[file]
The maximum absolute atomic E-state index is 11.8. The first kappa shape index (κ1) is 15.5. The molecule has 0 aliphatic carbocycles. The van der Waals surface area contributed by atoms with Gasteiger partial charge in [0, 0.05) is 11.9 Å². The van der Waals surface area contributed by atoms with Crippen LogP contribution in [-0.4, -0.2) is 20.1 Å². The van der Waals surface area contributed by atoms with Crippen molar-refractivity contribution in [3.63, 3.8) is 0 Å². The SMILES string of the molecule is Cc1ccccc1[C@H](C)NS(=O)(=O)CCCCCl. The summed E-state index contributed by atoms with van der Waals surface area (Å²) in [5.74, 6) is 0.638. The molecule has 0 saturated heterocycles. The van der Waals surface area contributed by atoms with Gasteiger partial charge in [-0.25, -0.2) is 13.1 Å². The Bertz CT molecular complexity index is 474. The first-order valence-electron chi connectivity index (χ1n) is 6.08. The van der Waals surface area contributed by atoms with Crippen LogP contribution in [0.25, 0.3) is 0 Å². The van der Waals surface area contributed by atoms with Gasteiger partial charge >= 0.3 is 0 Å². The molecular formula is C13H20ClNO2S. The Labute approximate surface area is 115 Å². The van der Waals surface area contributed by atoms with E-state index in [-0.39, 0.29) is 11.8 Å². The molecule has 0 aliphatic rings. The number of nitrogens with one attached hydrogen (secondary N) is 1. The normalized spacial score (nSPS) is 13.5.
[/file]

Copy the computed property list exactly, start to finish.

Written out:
The maximum absolute atomic E-state index is 11.8. The first kappa shape index (κ1) is 15.5. The molecule has 0 aliphatic carbocycles. The van der Waals surface area contributed by atoms with Gasteiger partial charge in [0, 0.05) is 11.9 Å². The van der Waals surface area contributed by atoms with Crippen LogP contribution in [-0.4, -0.2) is 20.1 Å². The van der Waals surface area contributed by atoms with Crippen molar-refractivity contribution in [3.63, 3.8) is 0 Å². The SMILES string of the molecule is Cc1ccccc1[C@H](C)NS(=O)(=O)CCCCCl. The summed E-state index contributed by atoms with van der Waals surface area (Å²) in [5.74, 6) is 0.638. The molecule has 0 saturated heterocycles. The van der Waals surface area contributed by atoms with Gasteiger partial charge in [-0.25, -0.2) is 13.1 Å². The Bertz CT molecular complexity index is 474. The first-order valence-electron chi connectivity index (χ1n) is 6.08. The van der Waals surface area contributed by atoms with Crippen LogP contribution in [0.25, 0.3) is 0 Å². The van der Waals surface area contributed by atoms with Gasteiger partial charge >= 0.3 is 0 Å². The molecular formula is C13H20ClNO2S. The Labute approximate surface area is 115 Å². The van der Waals surface area contributed by atoms with E-state index in [-0.39, 0.29) is 11.8 Å². The molecule has 0 aliphatic rings. The number of nitrogens with one attached hydrogen (secondary N) is 1. The normalized spacial score (nSPS) is 13.5.